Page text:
reviews of Up the Middle Down the Sides

Assembled by our good friend Chris for his Fusetron label this is a compilation of the work of this UK cassette band, featuring some of their “vintage sonic musings” from 1978-81. This issue follows in a chain of releases and reissues that have been emerging from the time when Philip Sanderson and Steven Ball's work was being rediscovered in 2000; from that date onwards, various releases from the Snatch Tapes archive have followed including the Reprint CD on Anomalous, originally released as a cassette purporting to have been performed by two girls. This comp works overtime to convince you of the sheer depth and breadth of the variety in Storm Bugs output; it veers from poppy electronic tunes with drum machine beats to insane long drones and voice-based pieces. The LP is short but intense; every moment counts, packed with imagination, ideas and innovation.

Many good qualities shine forth; and its not simply nostalgia for the home made tape scene; these guys had serious talent. There's a lot of invention in evidence, including spontaneous creations made out of rewired radio sets, old vinyl records and the wreckage of smashed and deconstructed guitars. Plus the trusty VCS3 and Wasp synths are forced to work double-time. Never once did the pair fall into the trap of making unrestrained 'table' noise with loads of effect pedals, nor follow the post-Throbbing Gristle 'industrial' route toward that dead-end of ghastly noise trotted out in support of sick imagery. Storm Bugs music was extremely thoughtful, well considered. There's one tape loop piece near the end of Side A that is simply glorious (can't tell you what its called as track titles are only printed on front cover in an unreadable spiral layout) - it's a messy splurge of semi-controlled noise, a maelstrom spinning layers of aural detritus around in a hypnotic mandala of discarded trash. Listen and a mild form of delirium will take hold of you. This piece alone, in its unassuming way, touches on greatness: I've heard few things quite like it.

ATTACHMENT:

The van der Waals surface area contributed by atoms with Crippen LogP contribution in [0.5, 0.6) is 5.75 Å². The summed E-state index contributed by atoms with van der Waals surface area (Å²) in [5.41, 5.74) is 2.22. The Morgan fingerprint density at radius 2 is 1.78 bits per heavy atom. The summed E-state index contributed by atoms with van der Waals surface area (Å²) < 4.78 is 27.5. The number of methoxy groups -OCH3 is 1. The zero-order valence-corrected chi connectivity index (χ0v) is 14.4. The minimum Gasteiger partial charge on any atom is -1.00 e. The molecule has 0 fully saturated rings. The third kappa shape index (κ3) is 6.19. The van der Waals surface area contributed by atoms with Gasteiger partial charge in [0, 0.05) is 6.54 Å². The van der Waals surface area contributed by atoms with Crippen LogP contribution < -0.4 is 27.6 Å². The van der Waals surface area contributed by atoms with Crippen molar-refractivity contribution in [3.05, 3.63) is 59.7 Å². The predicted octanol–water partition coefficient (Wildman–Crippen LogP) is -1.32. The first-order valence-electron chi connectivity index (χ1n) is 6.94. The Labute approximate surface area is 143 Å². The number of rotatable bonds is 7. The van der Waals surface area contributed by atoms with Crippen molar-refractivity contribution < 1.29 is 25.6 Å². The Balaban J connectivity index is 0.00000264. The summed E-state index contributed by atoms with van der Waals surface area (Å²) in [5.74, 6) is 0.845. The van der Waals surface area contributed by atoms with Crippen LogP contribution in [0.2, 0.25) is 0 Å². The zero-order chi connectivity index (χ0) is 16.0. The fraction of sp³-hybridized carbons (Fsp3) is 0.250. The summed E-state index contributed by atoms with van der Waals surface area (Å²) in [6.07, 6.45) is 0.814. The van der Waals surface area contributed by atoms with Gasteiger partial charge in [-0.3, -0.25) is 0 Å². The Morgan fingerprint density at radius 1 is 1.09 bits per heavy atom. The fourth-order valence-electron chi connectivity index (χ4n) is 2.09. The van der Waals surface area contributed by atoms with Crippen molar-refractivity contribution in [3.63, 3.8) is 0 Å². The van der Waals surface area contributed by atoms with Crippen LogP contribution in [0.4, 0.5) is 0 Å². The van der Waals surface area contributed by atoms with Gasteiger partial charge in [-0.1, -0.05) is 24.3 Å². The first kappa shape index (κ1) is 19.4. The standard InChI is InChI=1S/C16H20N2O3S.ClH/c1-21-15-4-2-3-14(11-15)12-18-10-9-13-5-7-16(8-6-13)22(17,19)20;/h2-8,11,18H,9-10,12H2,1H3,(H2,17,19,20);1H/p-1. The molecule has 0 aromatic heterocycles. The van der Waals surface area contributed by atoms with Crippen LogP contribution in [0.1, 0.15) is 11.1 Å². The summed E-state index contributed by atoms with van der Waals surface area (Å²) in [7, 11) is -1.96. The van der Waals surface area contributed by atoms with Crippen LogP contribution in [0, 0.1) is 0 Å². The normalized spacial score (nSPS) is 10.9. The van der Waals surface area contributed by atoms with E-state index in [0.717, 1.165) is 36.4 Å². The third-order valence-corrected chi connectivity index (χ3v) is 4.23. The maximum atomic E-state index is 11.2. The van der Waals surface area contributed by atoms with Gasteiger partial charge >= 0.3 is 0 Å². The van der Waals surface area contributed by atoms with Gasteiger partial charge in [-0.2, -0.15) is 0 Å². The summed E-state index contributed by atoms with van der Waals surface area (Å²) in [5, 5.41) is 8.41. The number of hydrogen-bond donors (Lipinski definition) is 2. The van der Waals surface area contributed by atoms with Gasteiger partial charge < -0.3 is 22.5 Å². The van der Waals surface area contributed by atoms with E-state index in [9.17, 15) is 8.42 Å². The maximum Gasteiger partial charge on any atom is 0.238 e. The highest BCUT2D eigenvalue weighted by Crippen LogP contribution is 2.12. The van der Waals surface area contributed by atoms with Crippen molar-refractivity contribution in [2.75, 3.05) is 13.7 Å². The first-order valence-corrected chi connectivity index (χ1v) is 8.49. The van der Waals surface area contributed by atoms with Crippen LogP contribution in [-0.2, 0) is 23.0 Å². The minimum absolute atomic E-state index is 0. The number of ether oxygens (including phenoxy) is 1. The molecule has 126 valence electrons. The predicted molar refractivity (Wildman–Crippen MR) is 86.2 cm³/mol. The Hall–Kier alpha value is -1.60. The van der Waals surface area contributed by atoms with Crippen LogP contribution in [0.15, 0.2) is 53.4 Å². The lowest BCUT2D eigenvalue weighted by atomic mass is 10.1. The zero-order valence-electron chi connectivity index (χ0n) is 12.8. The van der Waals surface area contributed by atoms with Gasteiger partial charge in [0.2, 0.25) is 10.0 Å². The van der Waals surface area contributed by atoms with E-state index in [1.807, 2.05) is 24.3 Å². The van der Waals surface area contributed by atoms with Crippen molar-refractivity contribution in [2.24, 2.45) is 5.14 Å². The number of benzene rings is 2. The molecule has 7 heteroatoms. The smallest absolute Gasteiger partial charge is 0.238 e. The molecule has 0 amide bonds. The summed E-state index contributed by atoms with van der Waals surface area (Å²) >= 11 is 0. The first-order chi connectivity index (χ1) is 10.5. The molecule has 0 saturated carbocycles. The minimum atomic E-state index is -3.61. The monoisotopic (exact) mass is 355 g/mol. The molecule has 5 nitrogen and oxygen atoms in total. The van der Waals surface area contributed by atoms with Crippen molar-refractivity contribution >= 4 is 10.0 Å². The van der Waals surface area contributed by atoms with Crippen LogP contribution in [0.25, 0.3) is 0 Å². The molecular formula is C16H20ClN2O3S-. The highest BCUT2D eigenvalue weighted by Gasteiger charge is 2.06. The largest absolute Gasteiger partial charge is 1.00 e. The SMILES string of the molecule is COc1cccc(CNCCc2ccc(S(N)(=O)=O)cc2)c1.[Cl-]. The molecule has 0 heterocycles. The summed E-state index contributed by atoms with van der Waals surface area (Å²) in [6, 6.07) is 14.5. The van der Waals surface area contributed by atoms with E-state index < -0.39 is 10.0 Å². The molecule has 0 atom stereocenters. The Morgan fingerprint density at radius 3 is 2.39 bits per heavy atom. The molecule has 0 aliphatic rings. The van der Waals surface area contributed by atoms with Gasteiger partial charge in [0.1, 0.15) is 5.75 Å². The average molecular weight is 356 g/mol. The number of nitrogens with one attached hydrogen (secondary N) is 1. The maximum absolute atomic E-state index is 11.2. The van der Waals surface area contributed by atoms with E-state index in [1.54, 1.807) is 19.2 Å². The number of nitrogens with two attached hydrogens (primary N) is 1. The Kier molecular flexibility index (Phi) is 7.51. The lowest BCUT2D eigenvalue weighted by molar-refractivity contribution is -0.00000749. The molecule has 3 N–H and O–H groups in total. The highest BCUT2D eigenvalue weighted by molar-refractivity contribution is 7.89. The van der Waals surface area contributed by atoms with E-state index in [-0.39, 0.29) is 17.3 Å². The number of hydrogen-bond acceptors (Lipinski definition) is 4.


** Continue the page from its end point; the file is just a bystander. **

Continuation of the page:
Beside the enthusiasm that accompanies their genuine sense of excitement as they make each new discovery, these young chaps also exhibit a remarkable assurance; there's no mad rush to try out everything they can do, nor a frenetic race to prove they are much more far-out than anyone else. Instead there's a measured sense of working it through, proceeding with each new experiment in a thorough way, learning from it. A lot of home made DIY music (then and now) lacks the discipline; many hopeful performers try and make up for that lack through expending lots of kinetic, but pointless energy. With Storm Bugs, nothing went to waste they kept their batteries charged up, and used their power wisely.

A fine document from a time when “lo-fi” was a genuinely challenging aesthetic for artists to work with, unlike today when it's merely one more lifestyle option for bored rock stars. David Jackman , a fellow Snatch Tapes artist guests on one track. Absolutely splendid release.

Ed Pinsent
The Sound Projector Issue 14

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